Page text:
• 31. The  Africa  Bio-­‐Carbon  IniOaOve   Road  to  Copenhagen  –visible  impact  •  23-­‐27  February  2009,  New  York,  USA        Intergovernmental  Preparatory  MeeOng  (IPM)  of  the  Seventeenth  Session  of  the   United  NaOons  Commission  on  Sustainable  Development  (CSD-­‐17)    -­‐  Discussed  policy  opSons  and  possible  acSons  to  enable  the  implementaSon  of   measures  and  policies  on  agriculture,  rural  development,  land,  drought,  deserSficaSon   in  Africa    •  14-­‐16  April  2009  Durban,  South  Africa        SACAU  Policy  Conference    -­‐  Developed  clear  strategy  on  climate  change  and  agriculture  in  Southern  Africa  •  6-­‐8  April,  Kadoma,  Zimbabwe        COMESA  Zimbabwe  Climate  Change  Roundtable    -­‐  Developed  a  consensus  on  the  Africa  climate  change  posiSon  •  4  –  6  April  2009,  Lusaka,  Zambia        Regional  ConservaOon  Agriculture  Tour    -­‐  ConservaSon  agriculture’s  role  in  miSgaSon  and  adaptaSon  to  Climate  Change   promoted
  • 32. Climate  Change  and  Africa   Status  of  African  Farmers  •  Small  scale  producers  responsible  for   over  80%  of  staple  food  crops  •  Women    -­‐  main  food  producers  in   sub-­‐Saharan  Africa  accoun>ng  for:   a)  70%  of  the  agricultural  labour   force     b)  80%  of  food  produc>on     -­‐  64%  of  People  Living  With   HIV  and  AIDS  are  in  sub   Saharan  Africa  (SSA)   -­‐  75%  of  all  Women  LHWA   are  in  SSA
  • 33. Wanjiku’s  Dream  –Secure  Livelihood   Land  Owned  -­‐1  hectare   Crops-­‐  Staples  &  high  values  crops   Yield  Maize  3t/ha   High  quality  seeds     Fer>lizer  used:  0.7  of  recommended  levels      Agricultural  Implements  hires  a  tractor,    Owns  2  cows,  5  goats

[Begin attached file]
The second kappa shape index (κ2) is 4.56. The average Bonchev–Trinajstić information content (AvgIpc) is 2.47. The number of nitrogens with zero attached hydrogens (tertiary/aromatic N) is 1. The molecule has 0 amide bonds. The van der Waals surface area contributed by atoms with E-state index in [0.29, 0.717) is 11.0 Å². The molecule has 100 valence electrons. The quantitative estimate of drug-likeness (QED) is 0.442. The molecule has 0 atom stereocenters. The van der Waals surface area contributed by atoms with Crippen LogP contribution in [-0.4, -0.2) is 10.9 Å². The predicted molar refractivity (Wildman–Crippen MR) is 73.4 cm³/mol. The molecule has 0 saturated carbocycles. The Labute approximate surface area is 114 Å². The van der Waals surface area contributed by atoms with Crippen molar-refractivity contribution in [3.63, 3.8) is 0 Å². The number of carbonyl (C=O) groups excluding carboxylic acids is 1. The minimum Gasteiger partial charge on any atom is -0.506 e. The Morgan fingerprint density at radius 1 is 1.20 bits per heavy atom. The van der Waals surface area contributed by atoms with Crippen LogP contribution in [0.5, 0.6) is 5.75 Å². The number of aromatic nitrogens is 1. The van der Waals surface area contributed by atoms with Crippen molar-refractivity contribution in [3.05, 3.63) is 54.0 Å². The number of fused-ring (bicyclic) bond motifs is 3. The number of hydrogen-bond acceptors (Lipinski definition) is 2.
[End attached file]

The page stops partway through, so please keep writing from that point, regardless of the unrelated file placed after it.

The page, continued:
• 34. Farmer  of  the  Future-­‐ICT  Friendly
  • 35. The  Africa  Bio-­‐Carbon  IniOaOve   Lessons  for  Barcelona  •  Align  research  agenda  with  global  climate  calendar  •  Include  CSOs  in  main  na>onal  nego>a>ng  delega>ons  and  form   coali>ons  •  Highlight    where  Agriculture  can  be  included  &  reinforced  in   nego>a>ng  text  •  Ensure  integra>on  of  African  media  in  COP15  delega>ons  to   amplify  African  voice  and  hold  governments  accountable  •  Support  nego>a>ng  teams  pre-­‐  and  during  nego>a>ons    •  Evidence  for  collec>ve  engagements  in  side  mee>ng  at  COP16
  • 36. What  Needs  To  Be  Done-­‐  What  Needs  To  Be  Done  in  2010-­‐       •  LULUCF  inventory  of  emissions  and  rules  explicitly  include   agriculture   •  Agriculture  and  food  security  are  part  of  ac>ons  in  implemen>ng   the  Copenhagen  Accord   •  Coherent  mi>ga>on  plans  with  adapta>on  plans  and  poverty   reduc>on  strategies  -­‐  key  for  agriculture  which  is  osen  a  priority   sector  in  both  NAMAs  and  NAPAs   •  Use  of  best  prac>ce  lessons  from  agriculture  programmes  to   inform  global  and  na>onal  policies   •  Regional  and  na>onal  ini>a>ves,  such  as  CAADP  are  supported  to   integrate  climate  change  into  their  policies  and  plans
  • 37. ConclusionAgriculture  is  the  back-­‐bone  of  Africa’s  livelihoods.     A  climate  change  deal  must  include  Agriculture,   Forestry  and  Other  Land  Uses  (AFOLU)   COP  16  -­‐NO  Agriculture  is     NO  GLOBAL  DEAL   To  endorse-­‐  Visit